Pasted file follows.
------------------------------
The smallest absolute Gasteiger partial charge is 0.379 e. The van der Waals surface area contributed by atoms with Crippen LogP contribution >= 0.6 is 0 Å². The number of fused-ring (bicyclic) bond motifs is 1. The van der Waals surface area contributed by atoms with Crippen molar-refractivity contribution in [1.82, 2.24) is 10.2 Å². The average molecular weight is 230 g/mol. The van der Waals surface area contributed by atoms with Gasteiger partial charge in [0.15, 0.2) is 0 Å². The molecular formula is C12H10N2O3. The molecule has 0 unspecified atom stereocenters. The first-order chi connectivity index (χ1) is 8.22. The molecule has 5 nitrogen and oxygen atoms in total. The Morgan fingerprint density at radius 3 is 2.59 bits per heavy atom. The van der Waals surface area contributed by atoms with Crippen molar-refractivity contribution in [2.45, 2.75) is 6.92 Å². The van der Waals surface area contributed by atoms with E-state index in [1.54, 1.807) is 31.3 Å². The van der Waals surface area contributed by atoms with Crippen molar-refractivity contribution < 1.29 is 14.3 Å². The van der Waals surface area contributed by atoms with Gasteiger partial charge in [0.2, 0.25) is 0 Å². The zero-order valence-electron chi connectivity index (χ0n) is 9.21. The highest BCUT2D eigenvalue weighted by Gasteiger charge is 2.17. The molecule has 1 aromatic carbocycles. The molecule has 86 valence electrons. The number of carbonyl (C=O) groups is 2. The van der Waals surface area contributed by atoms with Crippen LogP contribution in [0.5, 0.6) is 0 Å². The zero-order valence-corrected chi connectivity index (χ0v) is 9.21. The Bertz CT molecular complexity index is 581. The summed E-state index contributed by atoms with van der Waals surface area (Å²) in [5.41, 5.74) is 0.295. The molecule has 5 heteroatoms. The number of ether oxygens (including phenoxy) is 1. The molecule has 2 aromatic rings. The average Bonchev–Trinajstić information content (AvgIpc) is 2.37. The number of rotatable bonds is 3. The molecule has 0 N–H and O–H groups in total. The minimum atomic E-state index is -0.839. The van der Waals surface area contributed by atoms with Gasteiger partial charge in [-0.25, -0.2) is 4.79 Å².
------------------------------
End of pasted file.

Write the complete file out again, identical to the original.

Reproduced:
The smallest absolute Gasteiger partial charge is 0.379 e. The van der Waals surface area contributed by atoms with Crippen LogP contribution >= 0.6 is 0 Å². The number of fused-ring (bicyclic) bond motifs is 1. The van der Waals surface area contributed by atoms with Crippen molar-refractivity contribution in [1.82, 2.24) is 10.2 Å². The average molecular weight is 230 g/mol. The van der Waals surface area contributed by atoms with Gasteiger partial charge in [0.15, 0.2) is 0 Å². The molecular formula is C12H10N2O3. The molecule has 0 unspecified atom stereocenters. The first-order chi connectivity index (χ1) is 8.22. The molecule has 5 nitrogen and oxygen atoms in total. The Morgan fingerprint density at radius 3 is 2.59 bits per heavy atom. The van der Waals surface area contributed by atoms with Crippen molar-refractivity contribution in [2.45, 2.75) is 6.92 Å². The van der Waals surface area contributed by atoms with E-state index in [1.54, 1.807) is 31.3 Å². The van der Waals surface area contributed by atoms with Crippen molar-refractivity contribution < 1.29 is 14.3 Å². The van der Waals surface area contributed by atoms with Gasteiger partial charge in [0.2, 0.25) is 0 Å². The zero-order valence-electron chi connectivity index (χ0n) is 9.21. The highest BCUT2D eigenvalue weighted by Gasteiger charge is 2.17. The molecule has 1 aromatic carbocycles. The molecule has 86 valence electrons. The number of carbonyl (C=O) groups is 2. The van der Waals surface area contributed by atoms with Crippen LogP contribution in [0.5, 0.6) is 0 Å². The zero-order valence-corrected chi connectivity index (χ0v) is 9.21. The Bertz CT molecular complexity index is 581. The summed E-state index contributed by atoms with van der Waals surface area (Å²) in [5.41, 5.74) is 0.295. The molecule has 5 heteroatoms. The number of ether oxygens (including phenoxy) is 1. The molecule has 2 aromatic rings. The average Bonchev–Trinajstić information content (AvgIpc) is 2.37. The number of rotatable bonds is 3. The molecule has 0 N–H and O–H groups in total. The minimum atomic E-state index is -0.839. The van der Waals surface area contributed by atoms with Gasteiger partial charge in [-0.25, -0.2) is 4.79 Å².